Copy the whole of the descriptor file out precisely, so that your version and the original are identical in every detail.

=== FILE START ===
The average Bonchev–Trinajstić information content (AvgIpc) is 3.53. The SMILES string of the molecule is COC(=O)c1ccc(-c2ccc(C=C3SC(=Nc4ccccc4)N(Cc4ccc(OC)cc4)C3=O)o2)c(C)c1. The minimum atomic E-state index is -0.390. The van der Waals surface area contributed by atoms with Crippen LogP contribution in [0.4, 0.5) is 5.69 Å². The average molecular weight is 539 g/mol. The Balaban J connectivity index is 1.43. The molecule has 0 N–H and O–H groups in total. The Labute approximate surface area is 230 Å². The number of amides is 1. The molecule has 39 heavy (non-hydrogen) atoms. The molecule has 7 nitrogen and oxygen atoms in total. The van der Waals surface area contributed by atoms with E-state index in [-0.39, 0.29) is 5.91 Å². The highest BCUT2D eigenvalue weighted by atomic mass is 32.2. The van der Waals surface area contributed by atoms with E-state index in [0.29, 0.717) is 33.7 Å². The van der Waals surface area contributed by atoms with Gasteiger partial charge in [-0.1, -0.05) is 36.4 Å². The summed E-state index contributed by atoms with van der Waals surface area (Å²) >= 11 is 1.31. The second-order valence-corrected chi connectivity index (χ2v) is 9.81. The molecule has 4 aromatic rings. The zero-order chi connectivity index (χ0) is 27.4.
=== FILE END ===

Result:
The average Bonchev–Trinajstić information content (AvgIpc) is 3.53. The SMILES string of the molecule is COC(=O)c1ccc(-c2ccc(C=C3SC(=Nc4ccccc4)N(Cc4ccc(OC)cc4)C3=O)o2)c(C)c1. The minimum atomic E-state index is -0.390. The van der Waals surface area contributed by atoms with Crippen LogP contribution in [0.4, 0.5) is 5.69 Å². The average molecular weight is 539 g/mol. The Balaban J connectivity index is 1.43. The molecule has 0 N–H and O–H groups in total. The Labute approximate surface area is 230 Å². The number of amides is 1. The molecule has 39 heavy (non-hydrogen) atoms. The molecule has 7 nitrogen and oxygen atoms in total. The van der Waals surface area contributed by atoms with E-state index in [-0.39, 0.29) is 5.91 Å². The highest BCUT2D eigenvalue weighted by atomic mass is 32.2. The van der Waals surface area contributed by atoms with E-state index in [0.29, 0.717) is 33.7 Å². The van der Waals surface area contributed by atoms with Gasteiger partial charge in [-0.1, -0.05) is 36.4 Å². The summed E-state index contributed by atoms with van der Waals surface area (Å²) >= 11 is 1.31. The second-order valence-corrected chi connectivity index (χ2v) is 9.81. The molecule has 4 aromatic rings. The zero-order chi connectivity index (χ0) is 27.4.